Beware the Bad Self-Defense Advice

** I write the following blog with all deference to Mr. Emerson’s service to our country. As the son of a 20-year Navy veteran and the father of a United States Army Soldier, I hold nothing but the highest esteem for our serving men and women. This article is, in no way, intended to impugn Emerson’s service to this country. **

So the video below popped up in my suggested videos on YouTube today, and I simply could not help myself in posting it here.

There is an abundance of bad self-defense information on YouTube. The typical source of this bad information is usually some guy who esteems himself an ‘expert’ in self-defense and martial arts (despite having zero credentials supporting the claim) and thus goes about making instructional videos. This video, however, is different. A former Navy SEAL is presenting the information, thus lending implied credibility to its validity.

Further, a somewhat-major news entity, CBN, is presenting the information to its viewers, lending their own credibility to the story. Thus, one would expect that information from a Navy SEAL being promoted by CBN News would be doubly credible and thus highly reliable.

But it’s not.

Take 10 minutes to watch this clip from The 700 Club. Then see my analysis below.

Did you see the bad information there? If so, kudos. If not, stick around and let’s talk about it.

I want to point out at least 3 major problems with this information, including one thing that will land you in jail so quickly that you won’t have time to say, “APPEAL!”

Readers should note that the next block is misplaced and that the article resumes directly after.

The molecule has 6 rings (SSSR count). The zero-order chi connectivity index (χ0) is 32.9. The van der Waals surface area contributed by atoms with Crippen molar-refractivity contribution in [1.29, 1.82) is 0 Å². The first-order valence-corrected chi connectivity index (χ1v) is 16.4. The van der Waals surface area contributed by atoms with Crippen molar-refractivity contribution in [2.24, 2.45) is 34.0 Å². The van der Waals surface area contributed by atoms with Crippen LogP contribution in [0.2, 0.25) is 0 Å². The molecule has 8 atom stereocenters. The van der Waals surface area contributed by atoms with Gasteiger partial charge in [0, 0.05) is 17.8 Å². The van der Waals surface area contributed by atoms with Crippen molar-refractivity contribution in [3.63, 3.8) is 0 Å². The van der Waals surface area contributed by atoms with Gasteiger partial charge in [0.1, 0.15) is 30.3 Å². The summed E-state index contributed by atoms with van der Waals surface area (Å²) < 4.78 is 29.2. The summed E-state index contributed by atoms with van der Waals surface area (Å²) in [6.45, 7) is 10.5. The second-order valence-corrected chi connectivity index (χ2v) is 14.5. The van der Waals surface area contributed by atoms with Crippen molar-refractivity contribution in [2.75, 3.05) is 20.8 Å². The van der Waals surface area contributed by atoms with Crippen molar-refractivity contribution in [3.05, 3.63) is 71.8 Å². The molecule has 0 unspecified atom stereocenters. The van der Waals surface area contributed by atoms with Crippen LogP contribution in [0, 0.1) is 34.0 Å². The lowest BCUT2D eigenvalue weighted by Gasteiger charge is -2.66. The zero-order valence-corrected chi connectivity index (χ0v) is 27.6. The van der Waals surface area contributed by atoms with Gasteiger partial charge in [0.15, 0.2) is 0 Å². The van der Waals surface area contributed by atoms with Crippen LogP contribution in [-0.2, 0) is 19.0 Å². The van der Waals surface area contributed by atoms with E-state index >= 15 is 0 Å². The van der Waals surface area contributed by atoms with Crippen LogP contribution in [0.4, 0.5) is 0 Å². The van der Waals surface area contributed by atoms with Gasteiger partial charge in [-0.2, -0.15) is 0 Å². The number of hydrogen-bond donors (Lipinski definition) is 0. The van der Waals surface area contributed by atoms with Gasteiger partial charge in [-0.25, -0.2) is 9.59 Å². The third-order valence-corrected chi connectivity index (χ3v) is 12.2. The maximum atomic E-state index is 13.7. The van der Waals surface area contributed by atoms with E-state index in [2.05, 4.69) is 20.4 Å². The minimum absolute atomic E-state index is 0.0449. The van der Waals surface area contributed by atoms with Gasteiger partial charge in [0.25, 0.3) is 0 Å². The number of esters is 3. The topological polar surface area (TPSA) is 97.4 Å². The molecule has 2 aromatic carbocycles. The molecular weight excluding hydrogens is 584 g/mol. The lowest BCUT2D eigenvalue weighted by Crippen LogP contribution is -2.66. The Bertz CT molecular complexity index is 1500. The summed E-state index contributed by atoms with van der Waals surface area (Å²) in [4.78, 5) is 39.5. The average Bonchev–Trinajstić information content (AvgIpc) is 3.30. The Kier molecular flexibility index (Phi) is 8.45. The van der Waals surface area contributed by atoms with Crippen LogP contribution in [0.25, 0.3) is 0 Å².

Before I start, I must say that I question the credibility of any ‘expert’ (SEAL or otherwise) who refers to a long gun as an ‘assault rifle’. The term is a media contrivance that is intended to create a sense of fear in listeners and perpetuate a narrative that claims that somehow a weapon with a pistol grip and a barrel shroud is somehow deadlier than its counterpart without those add-ons. A rifle is a rifle. A handgun is a handgun. Trying to differentiate them based on appearance is stupid. Sure it might have been a slip of the tongue on his part, but that does nothing to change the fact that the words came out of his mouth.

Now, back on track.

Problem #1 – The Pen Attack
While I fully embrace the use of a pen for personal protection and totally agree that a steel-barreled pen is superior to plastic, it’s worth noting that Emerson’s assertion that a plastic pen will break is not exactly accurate. Here are a couple of experiments you can try at home: